Censorship Vs. Copyright

They're totally different!

What distinguishes
Copyright from Censorship?

The profit motive.

There’s one more day to back the Mimi & Eunice’s Intellectual Pooperty minibook project! The above comic won’t be in it, alas, since I just drew it yesterday and the book is already at the printer. But there will be 40 other fine selections from the IP category, in full color.


Lawyers Using Bots to Hassle Busy People, or: How I had to waste time giving myself permission to quote and paraphrase myself, really

It's all just so bleepin' INSANE.

Here's the deal. Two, no three, years ago a buddy of mine, who shall be nameless so he’s not associated with this mini-quagmire, asked me to contribute a chapter to a book he's editing on a subject near and dear to me. Fine. Glad to. So,  over a year ago I put some of my work-in-progress online at The Valve, a group blog where I have privileges, in order to get feedback on my ideas.

Which I did. Thank you very much, interwebs.

Time goes by, I turn in my final chapter. My buddy likes it, his editor likes it. And then the publisher sends some bots out on the web to compare text in their book-in-progress to whatever's on the web. What happens? My chapter gets flagged because, hey! some of my prose is out there on the web.


Forbidden Works: The "free speech" rights of secondary authors.

Portrait of Ken Liu

Ken Liu is a speculative fiction author whose stories have been published in The Magazine of Fantasy & Science Fiction, Strange Horizons, Clarkesworld, and Lightspeed, among other places. He lives in the Greater Boston area with his wife, artist Lisa Tang Liu, and their daughter. His web site is kenliu.name and he can be reached at <ken (at) kenliu.name>. This essay was originally published in LOGOS: The Journal of the World Book Community, Volume 20, Numbers 1-4, 2009, pp. 110-123. Hats off to Ken for releasing it under a Creative Commons Attribution-Share Alike license, thus enabling us to republish his fine essay.  –The Editors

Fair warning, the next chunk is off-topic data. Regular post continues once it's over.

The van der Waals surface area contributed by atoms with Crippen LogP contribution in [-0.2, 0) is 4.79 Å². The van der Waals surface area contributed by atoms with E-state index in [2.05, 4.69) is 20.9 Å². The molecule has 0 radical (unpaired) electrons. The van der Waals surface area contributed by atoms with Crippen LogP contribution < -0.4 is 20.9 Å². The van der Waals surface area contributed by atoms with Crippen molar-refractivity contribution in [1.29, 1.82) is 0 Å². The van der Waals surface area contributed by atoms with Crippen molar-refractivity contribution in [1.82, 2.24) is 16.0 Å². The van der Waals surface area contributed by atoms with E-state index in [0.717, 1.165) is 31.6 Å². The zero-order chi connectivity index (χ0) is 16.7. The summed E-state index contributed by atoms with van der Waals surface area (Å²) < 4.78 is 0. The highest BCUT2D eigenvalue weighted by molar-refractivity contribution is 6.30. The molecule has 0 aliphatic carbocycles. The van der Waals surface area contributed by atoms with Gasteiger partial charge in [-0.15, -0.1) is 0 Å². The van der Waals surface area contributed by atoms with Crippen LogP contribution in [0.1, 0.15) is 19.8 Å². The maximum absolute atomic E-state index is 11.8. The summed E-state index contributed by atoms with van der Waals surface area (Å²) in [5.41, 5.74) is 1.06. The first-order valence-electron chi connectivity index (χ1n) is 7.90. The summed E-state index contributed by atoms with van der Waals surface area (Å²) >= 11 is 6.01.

Forbidden Works: The “free speech” rights of secondary authors.

by Ken Liu

If free speech means the right to speak and write as you will, then certainly the copyright laws impose limits on that freedom (there’s no need to bring up the Copyright Clause, the First Amendment, and the like. I’m not making a legal or Constitutional argument at all. I’m simply describing the practical effects of the copyright laws).

For example, I cannot quote the lyrics of “The Sounds of Silence” in a novel without permission; I cannot publish a short story featuring Harry Potter or Jack Sparrow; I cannot improve upon the music of the Dixie Chicks by writing my own lyrics to their songs; I cannot make my own sequel to Spider-Man because I think Spider-Man 2 and 3 are poorly done. From a practical point of view, it makes little difference whether my sequel to The Catcher in the Rye is banned because the government censors dislike it or because a court tells me that it is an infringement of copyright.[1] Sometimes, copyright holders actively use (or abuse) copyright simply to prevent speech that they wish to suppress.[2] These are real limits on my freedom to speak or create.


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